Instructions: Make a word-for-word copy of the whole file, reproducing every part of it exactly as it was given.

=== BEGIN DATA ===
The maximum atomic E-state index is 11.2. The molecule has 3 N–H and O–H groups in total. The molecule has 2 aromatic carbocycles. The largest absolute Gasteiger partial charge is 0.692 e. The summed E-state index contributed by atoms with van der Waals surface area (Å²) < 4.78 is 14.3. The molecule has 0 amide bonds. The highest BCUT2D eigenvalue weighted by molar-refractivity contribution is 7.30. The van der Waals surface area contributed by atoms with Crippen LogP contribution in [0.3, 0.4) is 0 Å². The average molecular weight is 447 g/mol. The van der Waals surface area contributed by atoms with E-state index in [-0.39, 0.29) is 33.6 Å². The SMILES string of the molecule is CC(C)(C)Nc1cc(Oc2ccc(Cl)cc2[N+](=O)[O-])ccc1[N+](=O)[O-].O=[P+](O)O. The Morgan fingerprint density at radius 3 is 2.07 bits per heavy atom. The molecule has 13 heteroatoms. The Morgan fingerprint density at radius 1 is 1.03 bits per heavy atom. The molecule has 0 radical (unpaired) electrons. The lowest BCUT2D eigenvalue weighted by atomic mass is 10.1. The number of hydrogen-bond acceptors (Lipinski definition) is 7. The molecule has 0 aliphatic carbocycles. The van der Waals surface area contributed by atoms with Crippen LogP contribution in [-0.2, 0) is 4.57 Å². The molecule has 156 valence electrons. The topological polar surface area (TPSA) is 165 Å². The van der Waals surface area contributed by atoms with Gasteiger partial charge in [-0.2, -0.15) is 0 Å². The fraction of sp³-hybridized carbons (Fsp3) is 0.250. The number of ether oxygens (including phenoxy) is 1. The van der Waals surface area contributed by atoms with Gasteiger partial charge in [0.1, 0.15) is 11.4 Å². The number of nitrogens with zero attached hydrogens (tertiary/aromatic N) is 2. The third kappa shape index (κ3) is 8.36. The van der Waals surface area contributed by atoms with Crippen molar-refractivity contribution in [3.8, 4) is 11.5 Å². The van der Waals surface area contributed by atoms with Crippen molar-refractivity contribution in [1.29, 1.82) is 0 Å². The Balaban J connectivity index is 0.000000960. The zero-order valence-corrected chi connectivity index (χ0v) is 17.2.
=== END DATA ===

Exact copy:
The maximum atomic E-state index is 11.2. The molecule has 3 N–H and O–H groups in total. The molecule has 2 aromatic carbocycles. The largest absolute Gasteiger partial charge is 0.692 e. The summed E-state index contributed by atoms with van der Waals surface area (Å²) < 4.78 is 14.3. The molecule has 0 amide bonds. The highest BCUT2D eigenvalue weighted by molar-refractivity contribution is 7.30. The van der Waals surface area contributed by atoms with Crippen LogP contribution in [0.3, 0.4) is 0 Å². The average molecular weight is 447 g/mol. The van der Waals surface area contributed by atoms with E-state index in [-0.39, 0.29) is 33.6 Å². The SMILES string of the molecule is CC(C)(C)Nc1cc(Oc2ccc(Cl)cc2[N+](=O)[O-])ccc1[N+](=O)[O-].O=[P+](O)O. The Morgan fingerprint density at radius 3 is 2.07 bits per heavy atom. The molecule has 13 heteroatoms. The Morgan fingerprint density at radius 1 is 1.03 bits per heavy atom. The molecule has 0 radical (unpaired) electrons. The lowest BCUT2D eigenvalue weighted by atomic mass is 10.1. The number of hydrogen-bond acceptors (Lipinski definition) is 7. The molecule has 0 aliphatic carbocycles. The van der Waals surface area contributed by atoms with Crippen LogP contribution in [-0.2, 0) is 4.57 Å². The molecule has 156 valence electrons. The topological polar surface area (TPSA) is 165 Å². The van der Waals surface area contributed by atoms with Gasteiger partial charge in [-0.2, -0.15) is 0 Å². The fraction of sp³-hybridized carbons (Fsp3) is 0.250. The number of ether oxygens (including phenoxy) is 1. The van der Waals surface area contributed by atoms with Gasteiger partial charge in [0.1, 0.15) is 11.4 Å². The number of nitrogens with zero attached hydrogens (tertiary/aromatic N) is 2. The third kappa shape index (κ3) is 8.36. The van der Waals surface area contributed by atoms with Crippen molar-refractivity contribution in [3.8, 4) is 11.5 Å². The van der Waals surface area contributed by atoms with Crippen molar-refractivity contribution in [1.29, 1.82) is 0 Å². The Balaban J connectivity index is 0.000000960. The zero-order valence-corrected chi connectivity index (χ0v) is 17.2.